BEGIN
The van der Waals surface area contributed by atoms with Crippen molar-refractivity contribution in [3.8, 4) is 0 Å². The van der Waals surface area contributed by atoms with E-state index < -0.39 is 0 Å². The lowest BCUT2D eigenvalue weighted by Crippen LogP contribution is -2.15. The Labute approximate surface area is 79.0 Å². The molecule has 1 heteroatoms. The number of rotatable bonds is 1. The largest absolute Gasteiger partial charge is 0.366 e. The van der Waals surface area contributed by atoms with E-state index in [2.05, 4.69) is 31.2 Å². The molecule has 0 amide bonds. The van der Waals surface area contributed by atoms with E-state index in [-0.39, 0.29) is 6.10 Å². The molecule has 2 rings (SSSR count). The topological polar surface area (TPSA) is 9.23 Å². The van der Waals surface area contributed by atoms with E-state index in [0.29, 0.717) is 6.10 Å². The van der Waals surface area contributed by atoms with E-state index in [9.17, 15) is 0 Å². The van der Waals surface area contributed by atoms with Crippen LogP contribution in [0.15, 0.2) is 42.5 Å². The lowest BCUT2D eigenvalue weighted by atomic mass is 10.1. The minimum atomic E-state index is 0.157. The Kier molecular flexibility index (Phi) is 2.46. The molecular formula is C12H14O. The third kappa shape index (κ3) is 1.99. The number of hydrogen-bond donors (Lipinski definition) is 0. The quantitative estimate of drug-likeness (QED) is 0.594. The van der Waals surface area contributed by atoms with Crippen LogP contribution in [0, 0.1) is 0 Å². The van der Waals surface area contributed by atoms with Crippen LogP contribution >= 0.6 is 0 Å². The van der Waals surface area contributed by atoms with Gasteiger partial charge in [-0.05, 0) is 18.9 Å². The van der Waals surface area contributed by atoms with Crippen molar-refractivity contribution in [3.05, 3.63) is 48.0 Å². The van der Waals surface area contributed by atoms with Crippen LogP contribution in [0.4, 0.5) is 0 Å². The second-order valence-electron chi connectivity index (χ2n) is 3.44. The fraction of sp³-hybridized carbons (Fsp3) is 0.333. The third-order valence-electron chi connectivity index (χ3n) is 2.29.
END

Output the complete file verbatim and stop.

The van der Waals surface area contributed by atoms with Crippen molar-refractivity contribution in [3.8, 4) is 0 Å². The van der Waals surface area contributed by atoms with E-state index < -0.39 is 0 Å². The lowest BCUT2D eigenvalue weighted by Crippen LogP contribution is -2.15. The Labute approximate surface area is 79.0 Å². The molecule has 1 heteroatoms. The number of rotatable bonds is 1. The largest absolute Gasteiger partial charge is 0.366 e. The van der Waals surface area contributed by atoms with E-state index in [2.05, 4.69) is 31.2 Å². The molecule has 0 amide bonds. The van der Waals surface area contributed by atoms with E-state index in [-0.39, 0.29) is 6.10 Å². The molecule has 2 rings (SSSR count). The topological polar surface area (TPSA) is 9.23 Å². The van der Waals surface area contributed by atoms with E-state index in [0.29, 0.717) is 6.10 Å². The van der Waals surface area contributed by atoms with E-state index in [9.17, 15) is 0 Å². The van der Waals surface area contributed by atoms with Crippen LogP contribution in [0.15, 0.2) is 42.5 Å². The lowest BCUT2D eigenvalue weighted by atomic mass is 10.1. The minimum atomic E-state index is 0.157. The Kier molecular flexibility index (Phi) is 2.46. The molecular formula is C12H14O. The third kappa shape index (κ3) is 1.99. The number of hydrogen-bond donors (Lipinski definition) is 0. The quantitative estimate of drug-likeness (QED) is 0.594. The van der Waals surface area contributed by atoms with Crippen LogP contribution in [0, 0.1) is 0 Å². The van der Waals surface area contributed by atoms with Crippen LogP contribution >= 0.6 is 0 Å². The van der Waals surface area contributed by atoms with Gasteiger partial charge in [-0.05, 0) is 18.9 Å². The van der Waals surface area contributed by atoms with Crippen molar-refractivity contribution in [3.05, 3.63) is 48.0 Å². The van der Waals surface area contributed by atoms with Crippen LogP contribution in [0.4, 0.5) is 0 Å². The second-order valence-electron chi connectivity index (χ2n) is 3.44. The fraction of sp³-hybridized carbons (Fsp3) is 0.333. The third-order valence-electron chi connectivity index (χ3n) is 2.29.